Feeds

Linksys's über-hackable WRT wireless router REBORN with 802.11ac

Fast WRT54G successor embraces open source firmware mods

Next gen security for virtualised datacentres

CES 2014 Networking gear maker Linksys has resurrected one of its most popular, customizable routers – the WRT54G – with a new version that takes advantage of the latest wireless technologies.

The Belkin subsidiary revealed the new device, a spruced-up Wi-Fi router based on its venerable WRT54G design, at the Consumer Electronics Show (CES) in Las Vegas on Monday.

The new version, dubbed the WRT1900AC, will be powered by a 1.2GHz dual-core ARM-compatible processor with 128MB of flash memory and 256MB of DDR3 RAM. It will also support dual-band 802.11ac wireless networking at speeds of up to 1.3Gbps, in addition to all previous 802.11 protocols, we're told.

The router will ship with four removable antennae rather than the customary three, which should improve signal reception and maximize bandwidth and reliability. It will also be the first router to include Linksys's new Network Map feature, which displays a visual representation of the local network and the devices attached to it.

While that's all well and good, however, doubtless the most attractive feature of the WRT1900AC is that it follows in the eminently hackable tradition of the original WRT54G.

Linksys WRT1900AC router

Back in black and blue: Linksys's WRT1900AC router supports 802.11ac Wi-Fi and open source firmwares

That device, which was built around the open-source Linux kernel, was embraced by tinkerers who developed numerous alternative firmware images for it, including OpenWRT, DD-WRT, and Tomato.

Linksys says that not only does it approve of such projects for the WRT1900AC, but it has been actively working with the OpenWRT community to ensure that an open-source firmware for the new router will be available for download once it ships.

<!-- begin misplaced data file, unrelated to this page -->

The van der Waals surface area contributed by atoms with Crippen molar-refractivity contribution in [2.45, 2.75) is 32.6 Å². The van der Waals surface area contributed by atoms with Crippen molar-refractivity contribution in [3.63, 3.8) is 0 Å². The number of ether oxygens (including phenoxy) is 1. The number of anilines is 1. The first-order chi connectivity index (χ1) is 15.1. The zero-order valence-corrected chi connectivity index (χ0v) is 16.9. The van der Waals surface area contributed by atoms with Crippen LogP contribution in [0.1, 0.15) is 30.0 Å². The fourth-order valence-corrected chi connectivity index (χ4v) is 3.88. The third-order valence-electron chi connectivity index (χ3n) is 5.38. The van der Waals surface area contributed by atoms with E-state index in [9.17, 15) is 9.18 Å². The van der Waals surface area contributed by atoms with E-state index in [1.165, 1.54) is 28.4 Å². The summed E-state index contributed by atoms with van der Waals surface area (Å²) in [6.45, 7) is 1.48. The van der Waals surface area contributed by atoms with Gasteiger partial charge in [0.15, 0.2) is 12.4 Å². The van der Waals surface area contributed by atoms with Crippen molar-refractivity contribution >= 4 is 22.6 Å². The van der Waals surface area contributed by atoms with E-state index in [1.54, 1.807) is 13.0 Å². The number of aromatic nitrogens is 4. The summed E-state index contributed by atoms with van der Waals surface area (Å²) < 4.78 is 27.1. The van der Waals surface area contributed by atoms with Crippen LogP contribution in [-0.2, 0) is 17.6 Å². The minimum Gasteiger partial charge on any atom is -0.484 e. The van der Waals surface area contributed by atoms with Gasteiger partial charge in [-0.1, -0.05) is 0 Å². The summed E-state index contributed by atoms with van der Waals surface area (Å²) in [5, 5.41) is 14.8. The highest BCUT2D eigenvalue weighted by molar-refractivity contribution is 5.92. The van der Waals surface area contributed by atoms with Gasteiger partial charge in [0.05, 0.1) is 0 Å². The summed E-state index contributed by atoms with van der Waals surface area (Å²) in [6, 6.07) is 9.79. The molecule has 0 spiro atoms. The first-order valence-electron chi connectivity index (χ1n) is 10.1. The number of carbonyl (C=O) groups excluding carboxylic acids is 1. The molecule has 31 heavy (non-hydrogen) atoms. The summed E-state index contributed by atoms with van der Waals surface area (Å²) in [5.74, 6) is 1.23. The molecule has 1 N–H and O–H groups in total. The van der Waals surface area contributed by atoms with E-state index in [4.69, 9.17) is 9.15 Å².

"We have brought back the WRT because our customers have asked for a router that had the reliability, functionality and open-source capabilities but with today’s AC wireless technology," Linksys VP Mike Chen said in a canned statement. "The WRT1900AC is the result of all these requests."

Linksys did not give a firm shipping date for the new device, saying only that it would be available in the spring for a suggested list price of $299.99. ®

Secure remote control for conventional and virtual desktops

More from The Register

next story
6 Obvious Reasons Why Facebook Will Ban This Article (Thank God)
Clampdown on clickbait ... and El Reg is OK with this
So, Apple won't sell cheap kit? Prepare the iOS garden wall WRECKING BALL
It can throw the low cost race if it looks to the cloud
Time Warner Cable customers SQUEAL as US network goes offline
A rude awakening: North Americans greeted with outage drama
We need less U.S. in our WWW – Euro digital chief Steelie Neelie
EC moves to shift status quo at Internet Governance Forum
Google has spaffed more cash on lobbying this year than Big Cable
Don't worry, it'll be cheaper when they use drones
EE fails to apologise for HUGE T-Mobile outage that hit Brits on Friday
Customer: 'Please change your name to occasionally somewhere'
prev story

Whitepapers

Implementing global e-invoicing with guaranteed legal certainty
Explaining the role local tax compliance plays in successful supply chain management and e-business and how leading global brands are addressing this.
Endpoint data privacy in the cloud is easier than you think
Innovations in encryption and storage resolve issues of data privacy and key requirements for companies to look for in a solution.
Why cloud backup?
Combining the latest advancements in disk-based backup with secure, integrated, cloud technologies offer organizations fast and assured recovery of their critical enterprise data.
Consolidation: The Foundation for IT Business Transformation
In this whitepaper learn how effective consolidation of IT and business resources can enable multiple, meaningful business benefits.
High Performance for All
While HPC is not new, it has traditionally been seen as a specialist area – is it now geared up to meet more mainstream requirements?